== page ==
Noting that irrespective of their ultimate career goal all students will need to develop interview skills and strategies,  Merle Lemon,  has pointed out that the hyperdrome environment allows students to experience virtual interviews, to take on the roles of both interviewer and interviewee, and to develop confidence in answering and asking questions in a professional manner.

“The opportunity to rehearse variations of the interview scenario will lead to further enlightenment through reflective evaluation and deliberation on their own behaviour in action,” she said.

The Manukau Institute of Technology  students, whose reactions are canvassed in the video, find that  the Second interviews “really feel real” with one student even worrying that he was being interviewed for a “real job” which he couldn’t accept accept because of his student commitments.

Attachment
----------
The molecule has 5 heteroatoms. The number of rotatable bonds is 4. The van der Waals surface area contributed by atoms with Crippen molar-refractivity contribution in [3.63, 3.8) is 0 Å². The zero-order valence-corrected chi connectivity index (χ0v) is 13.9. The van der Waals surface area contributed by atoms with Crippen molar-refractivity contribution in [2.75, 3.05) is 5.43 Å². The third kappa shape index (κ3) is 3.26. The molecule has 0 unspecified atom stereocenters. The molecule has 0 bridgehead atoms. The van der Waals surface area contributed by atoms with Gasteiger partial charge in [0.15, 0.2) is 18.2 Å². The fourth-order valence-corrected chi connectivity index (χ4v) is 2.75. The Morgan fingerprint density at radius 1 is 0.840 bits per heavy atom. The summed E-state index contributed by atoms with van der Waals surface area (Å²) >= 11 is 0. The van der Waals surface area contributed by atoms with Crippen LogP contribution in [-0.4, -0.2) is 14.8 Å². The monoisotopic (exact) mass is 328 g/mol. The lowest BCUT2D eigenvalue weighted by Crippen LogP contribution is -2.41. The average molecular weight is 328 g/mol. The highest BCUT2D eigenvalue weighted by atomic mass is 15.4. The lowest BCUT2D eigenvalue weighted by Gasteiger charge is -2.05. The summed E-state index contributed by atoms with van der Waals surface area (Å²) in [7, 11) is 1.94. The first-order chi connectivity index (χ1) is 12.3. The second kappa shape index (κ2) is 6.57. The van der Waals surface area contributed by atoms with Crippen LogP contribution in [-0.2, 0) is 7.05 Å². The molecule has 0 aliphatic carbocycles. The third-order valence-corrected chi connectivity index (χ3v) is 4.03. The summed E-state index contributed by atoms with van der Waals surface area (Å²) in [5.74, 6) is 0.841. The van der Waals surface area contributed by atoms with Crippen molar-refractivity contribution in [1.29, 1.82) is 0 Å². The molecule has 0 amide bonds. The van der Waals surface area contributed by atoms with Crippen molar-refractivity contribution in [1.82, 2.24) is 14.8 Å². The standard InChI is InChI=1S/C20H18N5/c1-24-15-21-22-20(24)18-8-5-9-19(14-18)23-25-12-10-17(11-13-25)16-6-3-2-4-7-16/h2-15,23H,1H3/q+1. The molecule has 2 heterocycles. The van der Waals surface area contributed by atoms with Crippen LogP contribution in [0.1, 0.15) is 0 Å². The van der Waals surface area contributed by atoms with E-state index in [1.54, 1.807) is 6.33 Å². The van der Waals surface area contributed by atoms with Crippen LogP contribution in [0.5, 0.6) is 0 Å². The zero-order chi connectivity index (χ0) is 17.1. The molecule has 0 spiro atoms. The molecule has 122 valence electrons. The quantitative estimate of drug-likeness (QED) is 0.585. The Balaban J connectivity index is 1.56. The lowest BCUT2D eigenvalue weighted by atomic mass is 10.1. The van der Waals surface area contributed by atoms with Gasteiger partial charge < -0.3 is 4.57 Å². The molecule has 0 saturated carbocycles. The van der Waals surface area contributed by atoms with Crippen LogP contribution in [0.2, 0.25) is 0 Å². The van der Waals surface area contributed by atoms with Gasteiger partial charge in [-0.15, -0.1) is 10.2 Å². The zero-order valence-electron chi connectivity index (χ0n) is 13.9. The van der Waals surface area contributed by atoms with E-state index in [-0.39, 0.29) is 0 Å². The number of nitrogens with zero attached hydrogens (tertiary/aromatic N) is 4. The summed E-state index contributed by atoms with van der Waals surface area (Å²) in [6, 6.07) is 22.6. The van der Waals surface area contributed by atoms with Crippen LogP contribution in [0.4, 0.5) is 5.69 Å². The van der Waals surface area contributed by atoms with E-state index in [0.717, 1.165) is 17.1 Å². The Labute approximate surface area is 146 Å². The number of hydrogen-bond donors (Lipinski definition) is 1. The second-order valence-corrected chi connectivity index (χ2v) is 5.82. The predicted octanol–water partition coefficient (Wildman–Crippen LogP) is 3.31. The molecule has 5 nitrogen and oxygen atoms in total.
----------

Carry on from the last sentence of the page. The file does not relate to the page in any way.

The SLENZ Project is funded by the New Zealand Government”s Tertiary Education Commission.

BirthUnit jokay unconference_011The Unconference participants tour the birth centre.

SLENZ Update, No 132, August 25, 2009

Virtual world experiences …

Do SL memories  have same

quality as RL memories?

A “personal” view
sailwith wendy_001A question of memory … sailing on the Dreaming Sea, Daedelus, in SL

There  is no question one can use  a virtual world to learn or train  but there is a question still hanging over what educational benefits MUVES can provide when compared with other educational electronic learning techniques and face-to-face Real Life teaching.